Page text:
OCEANSIDE — Pro surfer Sam Zuegner’s career has spanned nearly four decades. Now 35, he is looking to continue his ride as an historian and documentarian.
Zuegner’s first glimpse of the ocean was in 1977 when he traveled from an orphanage in Seoul, Korea, across the Pacific to his new home in Long Beach Island, N.J. He was 18 months old. All he knows about his biological parents is that his mother was Korean and his father most likely an American soldier, probably of Italian descent.
Zuegner was quickly embraced by his adoptive family: parents, Larry and Jeanne; brother, Larry Jr., 4; and sister Spring, 10.
“We always had skateboards and surfboards around the house,” he remembers. “My father surfed from the East Coast to Seal Beach. At night he’d sleep in a house that was being renovated and would leave before anyone arrived in the morning.”
Zuegner began riding a surfboard at the age of 4 with family members. He was 7 when he got his own board. At 13 he became a pro after winning his first contest sponsored by the Body Language Surf Shop in Long Beach Island. For the next few years he was a product sponsor for the shop and Gordon and Smith.
“I started getting cash at 17 wearing clothing for Lost Enterprises and began competing on the ASP (Association of Surfing Professionals) World Qualifying Series,” he said.
His career took him to exotic destinations throughout the world. His favorite is Indonesia.
“The waves are perfect there,” he said. “Also, there are a lot of Buddhists. I really enjoyed their peaceful, nonaggressive manners. I also liked their minimalistic approach to tangible items.”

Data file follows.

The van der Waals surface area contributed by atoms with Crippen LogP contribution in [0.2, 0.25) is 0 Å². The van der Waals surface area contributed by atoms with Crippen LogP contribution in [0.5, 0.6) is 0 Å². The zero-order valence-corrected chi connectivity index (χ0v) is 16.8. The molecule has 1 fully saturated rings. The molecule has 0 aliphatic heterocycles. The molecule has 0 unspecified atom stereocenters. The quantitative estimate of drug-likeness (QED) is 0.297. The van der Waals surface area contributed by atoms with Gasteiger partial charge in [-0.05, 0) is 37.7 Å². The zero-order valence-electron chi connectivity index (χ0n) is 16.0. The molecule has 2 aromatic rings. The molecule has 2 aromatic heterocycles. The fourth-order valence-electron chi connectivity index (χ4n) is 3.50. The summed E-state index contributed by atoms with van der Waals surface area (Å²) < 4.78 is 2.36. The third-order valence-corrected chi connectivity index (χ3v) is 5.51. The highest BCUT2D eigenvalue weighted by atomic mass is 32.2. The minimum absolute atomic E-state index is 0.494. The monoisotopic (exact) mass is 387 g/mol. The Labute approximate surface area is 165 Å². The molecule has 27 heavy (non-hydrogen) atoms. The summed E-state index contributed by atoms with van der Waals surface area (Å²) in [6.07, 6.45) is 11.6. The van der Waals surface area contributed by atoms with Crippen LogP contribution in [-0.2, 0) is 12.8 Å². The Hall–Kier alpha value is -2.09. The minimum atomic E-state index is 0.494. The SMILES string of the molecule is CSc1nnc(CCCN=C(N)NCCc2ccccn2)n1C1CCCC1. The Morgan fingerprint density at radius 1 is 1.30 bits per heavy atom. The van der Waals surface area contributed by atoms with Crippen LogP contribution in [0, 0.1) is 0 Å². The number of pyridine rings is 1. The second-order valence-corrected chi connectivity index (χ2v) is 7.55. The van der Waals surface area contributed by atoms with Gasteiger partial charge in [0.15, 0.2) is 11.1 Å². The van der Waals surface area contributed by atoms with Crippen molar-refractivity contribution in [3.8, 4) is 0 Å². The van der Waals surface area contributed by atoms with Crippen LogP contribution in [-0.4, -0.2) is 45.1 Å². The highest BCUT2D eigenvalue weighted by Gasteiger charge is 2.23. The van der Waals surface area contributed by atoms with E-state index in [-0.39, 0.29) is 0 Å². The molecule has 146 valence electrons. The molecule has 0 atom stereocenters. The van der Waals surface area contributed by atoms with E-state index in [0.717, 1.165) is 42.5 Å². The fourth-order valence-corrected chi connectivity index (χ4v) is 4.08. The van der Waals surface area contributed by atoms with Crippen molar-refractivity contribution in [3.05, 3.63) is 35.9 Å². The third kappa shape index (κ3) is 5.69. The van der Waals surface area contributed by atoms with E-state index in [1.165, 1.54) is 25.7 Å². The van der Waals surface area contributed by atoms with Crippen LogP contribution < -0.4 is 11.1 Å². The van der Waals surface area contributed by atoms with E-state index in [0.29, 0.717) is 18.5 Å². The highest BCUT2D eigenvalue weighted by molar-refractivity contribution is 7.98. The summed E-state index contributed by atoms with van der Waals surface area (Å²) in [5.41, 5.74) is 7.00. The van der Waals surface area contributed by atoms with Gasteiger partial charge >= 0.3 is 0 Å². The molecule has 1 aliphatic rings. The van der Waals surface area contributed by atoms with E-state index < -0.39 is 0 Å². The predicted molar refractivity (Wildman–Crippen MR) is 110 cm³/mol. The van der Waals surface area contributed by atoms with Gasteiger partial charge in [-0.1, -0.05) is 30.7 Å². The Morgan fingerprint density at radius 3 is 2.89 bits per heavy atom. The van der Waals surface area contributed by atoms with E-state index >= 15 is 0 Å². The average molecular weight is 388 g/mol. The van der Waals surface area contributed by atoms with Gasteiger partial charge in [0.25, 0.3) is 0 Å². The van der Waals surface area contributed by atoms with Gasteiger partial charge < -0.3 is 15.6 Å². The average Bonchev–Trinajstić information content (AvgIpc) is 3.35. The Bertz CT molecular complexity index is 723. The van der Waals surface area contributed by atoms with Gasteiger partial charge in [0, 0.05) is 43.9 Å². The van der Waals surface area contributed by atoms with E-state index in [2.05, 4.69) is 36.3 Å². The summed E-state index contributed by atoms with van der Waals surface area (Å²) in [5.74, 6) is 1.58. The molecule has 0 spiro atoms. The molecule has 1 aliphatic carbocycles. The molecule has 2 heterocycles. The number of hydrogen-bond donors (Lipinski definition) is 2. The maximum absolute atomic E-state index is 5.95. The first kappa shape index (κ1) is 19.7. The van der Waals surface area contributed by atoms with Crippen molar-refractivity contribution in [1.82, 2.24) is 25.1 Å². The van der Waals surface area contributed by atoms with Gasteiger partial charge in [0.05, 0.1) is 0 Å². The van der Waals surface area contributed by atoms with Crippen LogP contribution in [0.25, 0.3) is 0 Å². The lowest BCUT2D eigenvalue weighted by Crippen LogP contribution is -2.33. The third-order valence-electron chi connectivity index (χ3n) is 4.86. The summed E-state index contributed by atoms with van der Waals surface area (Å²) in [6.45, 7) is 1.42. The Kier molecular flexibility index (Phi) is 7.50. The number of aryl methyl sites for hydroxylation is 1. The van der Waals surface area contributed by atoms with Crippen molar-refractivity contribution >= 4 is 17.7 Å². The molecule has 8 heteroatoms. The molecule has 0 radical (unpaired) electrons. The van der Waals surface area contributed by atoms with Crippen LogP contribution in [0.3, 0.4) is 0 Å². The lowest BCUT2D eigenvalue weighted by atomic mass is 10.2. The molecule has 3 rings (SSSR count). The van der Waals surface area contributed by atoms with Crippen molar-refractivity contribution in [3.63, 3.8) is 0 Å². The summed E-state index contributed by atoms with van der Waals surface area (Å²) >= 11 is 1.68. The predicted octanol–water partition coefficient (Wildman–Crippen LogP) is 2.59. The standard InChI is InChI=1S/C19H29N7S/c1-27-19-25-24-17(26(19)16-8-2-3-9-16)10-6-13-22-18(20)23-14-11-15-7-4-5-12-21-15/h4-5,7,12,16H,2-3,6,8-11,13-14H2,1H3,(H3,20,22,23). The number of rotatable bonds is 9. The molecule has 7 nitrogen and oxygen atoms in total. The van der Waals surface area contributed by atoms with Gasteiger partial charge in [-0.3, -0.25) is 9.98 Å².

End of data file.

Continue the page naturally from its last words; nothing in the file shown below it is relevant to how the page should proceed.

Zuegner continues to traverse the globe, on surfing competitions and photo shoots for Surfer, Surfing, Surfer’s Journal and Eastern Surf magazine.
“The beauty of travel is getting something different,” he said. “I’ve been blessed being sponsored by Rip Zone International because they let me do whatever I want as long as it has to do with chasing waves.”
Aftermath Surfboards is another of Zuegner’s major sponsors.
Zuegner’s travels frequently brought him to Southern California, and in spring 2002 he moved in with childhood friend Jason Murray, a photo editor with Surfer magazine at the time.
“I wanted to get away from the whole 9/11 thing in New York City,” he said. “Also the surf industry is centered in Southern California and I was already spending several months a year out here. I figured it was a time to try something new.”
There was another reason.
“I was a big fish in a little pond in Long Beach Island and things like going to the store took too long,” he said. “I’m a little fish in a big pond here. That’s what I wanted.”
Today Zuegner lives in Carlsbad and says his routine involves surfing three times a day at Oceanside harbor and the Carlsbad beaches and playing guitar, banjo and ukulele.
He is also working on his A.A. in Video and Media Design at MiraCosta College with the goal of transitioning from a pro surfer to a filmmaker and documentarian.
If visitors are lucky, they can catch Zuegner at the California Surf Museum on weekends where he works from 10 a.m. to 4 p.m., and Thursday from 4:30 to 8:30 p.m. He is a buyer for the museum gift shop, tapping his sources for vintage skateboards, old movie posters and aloha shirts valued between $30 and $100 that he sells for $14.95.
Zuegner has just produced his first documentary for the museum, an interview with local surf legend Jack “Woody” Ekstrom, 83.
For more information about the documentary, call the California Surf Museum at (760) 721-6876.